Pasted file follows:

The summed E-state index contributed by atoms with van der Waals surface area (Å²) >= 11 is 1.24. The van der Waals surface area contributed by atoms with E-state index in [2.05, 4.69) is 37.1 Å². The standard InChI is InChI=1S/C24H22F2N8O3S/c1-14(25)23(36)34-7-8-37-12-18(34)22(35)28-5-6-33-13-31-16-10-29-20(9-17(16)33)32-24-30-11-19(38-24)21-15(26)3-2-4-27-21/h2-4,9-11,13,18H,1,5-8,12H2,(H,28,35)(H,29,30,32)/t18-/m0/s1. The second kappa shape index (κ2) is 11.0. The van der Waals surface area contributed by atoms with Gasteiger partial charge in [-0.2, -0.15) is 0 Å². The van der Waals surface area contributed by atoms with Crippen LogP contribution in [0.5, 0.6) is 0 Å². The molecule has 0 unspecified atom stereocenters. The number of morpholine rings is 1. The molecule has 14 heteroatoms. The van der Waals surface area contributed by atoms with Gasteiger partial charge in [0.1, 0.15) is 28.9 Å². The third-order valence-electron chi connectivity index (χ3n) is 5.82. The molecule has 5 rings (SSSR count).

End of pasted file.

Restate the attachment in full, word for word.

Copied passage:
The summed E-state index contributed by atoms with van der Waals surface area (Å²) >= 11 is 1.24. The van der Waals surface area contributed by atoms with E-state index in [2.05, 4.69) is 37.1 Å². The standard InChI is InChI=1S/C24H22F2N8O3S/c1-14(25)23(36)34-7-8-37-12-18(34)22(35)28-5-6-33-13-31-16-10-29-20(9-17(16)33)32-24-30-11-19(38-24)21-15(26)3-2-4-27-21/h2-4,9-11,13,18H,1,5-8,12H2,(H,28,35)(H,29,30,32)/t18-/m0/s1. The second kappa shape index (κ2) is 11.0. The van der Waals surface area contributed by atoms with Gasteiger partial charge in [-0.2, -0.15) is 0 Å². The van der Waals surface area contributed by atoms with Crippen LogP contribution in [0.5, 0.6) is 0 Å². The molecule has 0 unspecified atom stereocenters. The number of morpholine rings is 1. The molecule has 14 heteroatoms. The van der Waals surface area contributed by atoms with Gasteiger partial charge in [0.1, 0.15) is 28.9 Å². The third-order valence-electron chi connectivity index (χ3n) is 5.82. The molecule has 5 rings (SSSR count).